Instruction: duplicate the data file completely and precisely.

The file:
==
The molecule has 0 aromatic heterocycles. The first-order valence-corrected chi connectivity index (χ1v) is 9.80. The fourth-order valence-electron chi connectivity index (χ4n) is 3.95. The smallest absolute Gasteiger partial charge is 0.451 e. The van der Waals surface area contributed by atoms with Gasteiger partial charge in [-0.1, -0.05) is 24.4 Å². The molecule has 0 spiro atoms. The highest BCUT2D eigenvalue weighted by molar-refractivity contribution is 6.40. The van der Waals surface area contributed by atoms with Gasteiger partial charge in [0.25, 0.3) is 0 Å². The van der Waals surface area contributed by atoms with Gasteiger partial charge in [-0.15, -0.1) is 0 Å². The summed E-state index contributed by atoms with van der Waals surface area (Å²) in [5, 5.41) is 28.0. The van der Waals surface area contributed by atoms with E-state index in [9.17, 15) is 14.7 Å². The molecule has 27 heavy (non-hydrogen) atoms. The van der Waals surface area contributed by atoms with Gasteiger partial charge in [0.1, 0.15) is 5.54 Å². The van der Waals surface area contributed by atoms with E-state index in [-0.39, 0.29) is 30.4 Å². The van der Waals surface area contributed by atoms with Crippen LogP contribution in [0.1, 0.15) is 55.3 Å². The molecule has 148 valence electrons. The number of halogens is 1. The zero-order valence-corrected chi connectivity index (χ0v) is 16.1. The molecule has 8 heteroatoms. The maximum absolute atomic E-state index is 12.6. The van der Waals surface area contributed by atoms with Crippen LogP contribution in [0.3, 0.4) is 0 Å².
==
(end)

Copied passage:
The molecule has 0 aromatic heterocycles. The first-order valence-corrected chi connectivity index (χ1v) is 9.80. The fourth-order valence-electron chi connectivity index (χ4n) is 3.95. The smallest absolute Gasteiger partial charge is 0.451 e. The van der Waals surface area contributed by atoms with Gasteiger partial charge in [-0.1, -0.05) is 24.4 Å². The molecule has 0 spiro atoms. The highest BCUT2D eigenvalue weighted by molar-refractivity contribution is 6.40. The van der Waals surface area contributed by atoms with Gasteiger partial charge in [0.25, 0.3) is 0 Å². The van der Waals surface area contributed by atoms with Gasteiger partial charge in [-0.15, -0.1) is 0 Å². The summed E-state index contributed by atoms with van der Waals surface area (Å²) in [5, 5.41) is 28.0. The van der Waals surface area contributed by atoms with E-state index in [9.17, 15) is 14.7 Å². The molecule has 27 heavy (non-hydrogen) atoms. The van der Waals surface area contributed by atoms with Gasteiger partial charge in [0.1, 0.15) is 5.54 Å². The van der Waals surface area contributed by atoms with E-state index in [-0.39, 0.29) is 30.4 Å². The van der Waals surface area contributed by atoms with Crippen LogP contribution in [0.1, 0.15) is 55.3 Å². The molecule has 148 valence electrons. The number of halogens is 1. The zero-order valence-corrected chi connectivity index (χ0v) is 16.1. The molecule has 8 heteroatoms. The maximum absolute atomic E-state index is 12.6. The van der Waals surface area contributed by atoms with Crippen LogP contribution in [0.3, 0.4) is 0 Å².